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Stock Market Expectations of Dutch Households

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Listed:
  • Michael Hurd
  • Maarten van Rooij
  • Joachim Winter

Abstract

Despite its importance for the analysis of life-cycle behavior and, in particular, retirement planning, stock ownership by private households is poorly understood. Among other approaches to investigate these puzzles, recent research has started to elicit private households' expectations of stock market returns. This paper reports findings from a study that collected data over a two-year period both on households' stock market expectations (subjective probabilities of gains or losses) and on whether they own stocks. We document substantial heterogeneity in financial market expectations. Expectations are correlated with stock ownership. Over the two years of our data, stock market prices increased, and expectations of future stock market price changes also increased, lending support to the view that expectations are influenced by recent stock gains or losses.ÂÂ

Suggested Citation

  • Michael Hurd & Maarten van Rooij & Joachim Winter, 2009. "Stock Market Expectations of Dutch Households," DNB Working Papers 228, Netherlands Central Bank, Research Department.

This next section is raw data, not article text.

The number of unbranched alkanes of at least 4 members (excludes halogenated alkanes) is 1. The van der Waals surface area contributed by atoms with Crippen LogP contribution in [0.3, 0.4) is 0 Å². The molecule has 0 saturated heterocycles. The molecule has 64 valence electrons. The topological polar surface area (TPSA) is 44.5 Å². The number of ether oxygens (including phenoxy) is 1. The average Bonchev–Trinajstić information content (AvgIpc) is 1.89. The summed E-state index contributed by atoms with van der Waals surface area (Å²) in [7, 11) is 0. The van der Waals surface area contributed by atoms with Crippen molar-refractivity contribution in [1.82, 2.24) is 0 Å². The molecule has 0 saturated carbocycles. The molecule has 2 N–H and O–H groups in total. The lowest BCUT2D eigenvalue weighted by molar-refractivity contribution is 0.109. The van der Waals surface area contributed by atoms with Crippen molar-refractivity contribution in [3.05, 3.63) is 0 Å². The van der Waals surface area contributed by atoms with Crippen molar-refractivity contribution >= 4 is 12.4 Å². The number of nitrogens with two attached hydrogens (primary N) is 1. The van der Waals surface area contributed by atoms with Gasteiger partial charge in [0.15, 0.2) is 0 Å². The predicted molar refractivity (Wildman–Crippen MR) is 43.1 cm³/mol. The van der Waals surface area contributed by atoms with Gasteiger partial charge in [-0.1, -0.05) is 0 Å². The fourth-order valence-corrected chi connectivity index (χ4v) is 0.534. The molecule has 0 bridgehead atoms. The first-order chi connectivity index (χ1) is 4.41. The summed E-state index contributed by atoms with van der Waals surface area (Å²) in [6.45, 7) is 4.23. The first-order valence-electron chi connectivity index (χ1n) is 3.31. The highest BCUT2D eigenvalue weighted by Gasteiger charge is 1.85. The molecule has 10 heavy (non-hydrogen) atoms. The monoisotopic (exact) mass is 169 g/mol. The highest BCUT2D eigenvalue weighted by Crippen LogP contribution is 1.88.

• Handle: RePEc:dnb:dnbwpp:228
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    References listed on IDEAS

    as
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    6. Jeff Dominitz & Charles F. Manski, 2007. "Expected Equity Returns and Portfolio Choice: Evidence from the Health and Retirement Study," Journal of the European Economic Association, MIT Press, vol. 5(2-3), pages 369-379, 04-05.
    7. William A. Branch, 2004. "The Theory of Rationally Heterogeneous Expectations: Evidence from Survey Data on Inflation Expectations," Economic Journal, Royal Economic Society, vol. 114(497), pages 592-621, July.
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    12. F. Thomas Juster, 1966. "Consumer Buying Intentions and Purchase Probability: An Experiment in Survey Design," NBER Books, National Bureau of Economic Research, Inc, number just66-2, July.
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    18. de Bruin, Wandi Bruine & Fischhoff, Baruch & Millstein, Susan G. & Halpern-Felsher, Bonnie L., 2000. "Verbal and Numerical Expressions of Probability: "It's a Fifty-Fifty Chance"," Organizational Behavior and Human Decision Processes, Elsevier, vol. 81(1), pages 115-131, January.
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    More about this item

    Keywords

    Subjective Probability; Stock Market Participation; Survey Research.;

    JEL classification:

    • C42 - Mathematical and Quantitative Methods - - Econometric and Statistical Methods: Special Topics - - - Survey Methods
    • D12 - Microeconomics - - Household Behavior - - - Consumer Economics: Empirical Analysis
    • D84 - Microeconomics - - Information, Knowledge, and Uncertainty - - - Expectations; Speculations
    • G11 - Financial Economics - - General Financial Markets - - - Portfolio Choice; Investment Decisions

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